Tunku Abdul Rahman Park is a state park located in Gaya Bay, 3 kilometers offshore from Kota Kinabalu. Named after Malaysia’s first Prime Minister, Tunku Abdul Rahman, it was gazetted in 1974 as Sabah’s second national park. The Park covers an area of 50 sq kilometers comprising 5 islands, their surrounding reefs, and sea. Its main objective is to protect their fauna, flora, and marine eco-systems. Geologically, the islands are part of the Crocker Range but became isolated from the massif when sea levels rose after the last ice age.
The names of the islands are symbolic of their history and early discoverers. Pulau Gaya (‘big’), Manukan (‘fish’), Mamutik (‘for shell collection’), Sapi (the sound of a mowing buffalo), and Sulug (commemorating the ancestry of the Sulu peoples of Sabah). Initially, the Park covered two islands - Gaya and Sapi. In 1979, the Park’s boundaries expanded to include three other islands : Manukan, Sulug, and Mamutik.
The administrative centre of the Tunku Abdul Rahman Park is in the Manukan island, however each of the five islands had its own administrative offices.
At 15 square kilometres, Pulau Gaya is the largest of the five islands. On its eastern corner is a village which lies outside the park. From a height of 300 metres in the centre, the land slopes down to secluded bays and sandy beaches. Gaya's popular Police Beach fringes the large semi circular Bulijong Bay in the north. Coral reefs surround the forested island and is ideal for snorkelling and diving. There are 20 km of marked trails including a plank-walk across a mangrove swamp.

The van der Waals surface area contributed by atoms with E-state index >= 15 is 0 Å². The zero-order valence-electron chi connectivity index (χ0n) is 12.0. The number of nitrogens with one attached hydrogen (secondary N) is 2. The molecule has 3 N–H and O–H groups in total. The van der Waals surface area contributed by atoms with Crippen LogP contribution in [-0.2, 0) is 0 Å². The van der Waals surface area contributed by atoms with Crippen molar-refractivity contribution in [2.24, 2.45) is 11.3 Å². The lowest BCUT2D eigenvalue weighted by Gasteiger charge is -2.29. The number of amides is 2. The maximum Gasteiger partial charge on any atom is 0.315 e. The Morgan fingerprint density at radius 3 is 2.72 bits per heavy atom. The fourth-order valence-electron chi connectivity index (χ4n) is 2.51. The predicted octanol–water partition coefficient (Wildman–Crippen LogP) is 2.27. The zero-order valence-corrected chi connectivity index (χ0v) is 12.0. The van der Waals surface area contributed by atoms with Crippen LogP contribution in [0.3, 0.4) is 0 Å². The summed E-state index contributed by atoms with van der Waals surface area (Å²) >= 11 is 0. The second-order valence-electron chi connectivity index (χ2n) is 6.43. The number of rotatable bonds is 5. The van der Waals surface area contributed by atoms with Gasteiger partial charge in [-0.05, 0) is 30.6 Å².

Pulau Manukan is the Park's second largest island and the most developed. Shaped like a crescent, it is one and a half kilometres long and a third of a kilometre wide in the middle. The best beach is on the eastern tip of the island and has good snorkelling to the south and east. The Sabah Parks Headquarters are located on Pulau Manukan. Nature trails are available for those who want to explore the island.
The smallest island, Mamutik is also nearest to the mainland. Easy access makes the roughly triangular island very popular. Rocks line one side while sandy beaches fringe the others.
Sulug is the furthest from the mainland. It's a rocky island less than 200 metres across. A long sand spit facing east drops sharply near an extensive coral reef. Remoteness makes Sulug a favoured swimming spot.
Just 200 metres wide and half a kilometre long, Sapi is one of the more popular islands with 5 kilometres of nature trails. A sand bank links it to Gaya. At low tide, it's possible to wade between the two islands.